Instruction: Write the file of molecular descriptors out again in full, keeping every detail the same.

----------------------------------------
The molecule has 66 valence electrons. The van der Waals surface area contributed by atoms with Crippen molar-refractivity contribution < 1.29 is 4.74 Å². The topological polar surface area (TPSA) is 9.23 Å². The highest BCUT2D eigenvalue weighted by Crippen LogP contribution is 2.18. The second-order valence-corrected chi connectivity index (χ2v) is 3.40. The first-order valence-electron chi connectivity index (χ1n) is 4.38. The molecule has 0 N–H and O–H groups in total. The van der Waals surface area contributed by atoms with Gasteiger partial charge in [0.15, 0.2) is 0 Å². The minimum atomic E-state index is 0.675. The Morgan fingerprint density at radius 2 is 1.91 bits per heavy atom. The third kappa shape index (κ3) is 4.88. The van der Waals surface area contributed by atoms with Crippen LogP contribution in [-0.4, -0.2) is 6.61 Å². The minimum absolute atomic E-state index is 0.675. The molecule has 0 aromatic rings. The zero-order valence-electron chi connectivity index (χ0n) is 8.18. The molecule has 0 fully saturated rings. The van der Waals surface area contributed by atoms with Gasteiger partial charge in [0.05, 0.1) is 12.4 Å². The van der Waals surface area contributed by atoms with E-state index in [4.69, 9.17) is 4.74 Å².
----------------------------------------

The molecule has 66 valence electrons. The van der Waals surface area contributed by atoms with Crippen molar-refractivity contribution < 1.29 is 4.74 Å². The topological polar surface area (TPSA) is 9.23 Å². The highest BCUT2D eigenvalue weighted by Crippen LogP contribution is 2.18. The second-order valence-corrected chi connectivity index (χ2v) is 3.40. The first-order valence-electron chi connectivity index (χ1n) is 4.38. The molecule has 0 N–H and O–H groups in total. The van der Waals surface area contributed by atoms with Gasteiger partial charge in [0.15, 0.2) is 0 Å². The minimum atomic E-state index is 0.675. The Morgan fingerprint density at radius 2 is 1.91 bits per heavy atom. The third kappa shape index (κ3) is 4.88. The van der Waals surface area contributed by atoms with Crippen LogP contribution in [-0.4, -0.2) is 6.61 Å². The minimum absolute atomic E-state index is 0.675. The molecule has 0 aromatic rings. The zero-order valence-electron chi connectivity index (χ0n) is 8.18. The molecule has 0 fully saturated rings. The van der Waals surface area contributed by atoms with Gasteiger partial charge in [0.05, 0.1) is 12.4 Å². The van der Waals surface area contributed by atoms with E-state index in [4.69, 9.17) is 4.74 Å².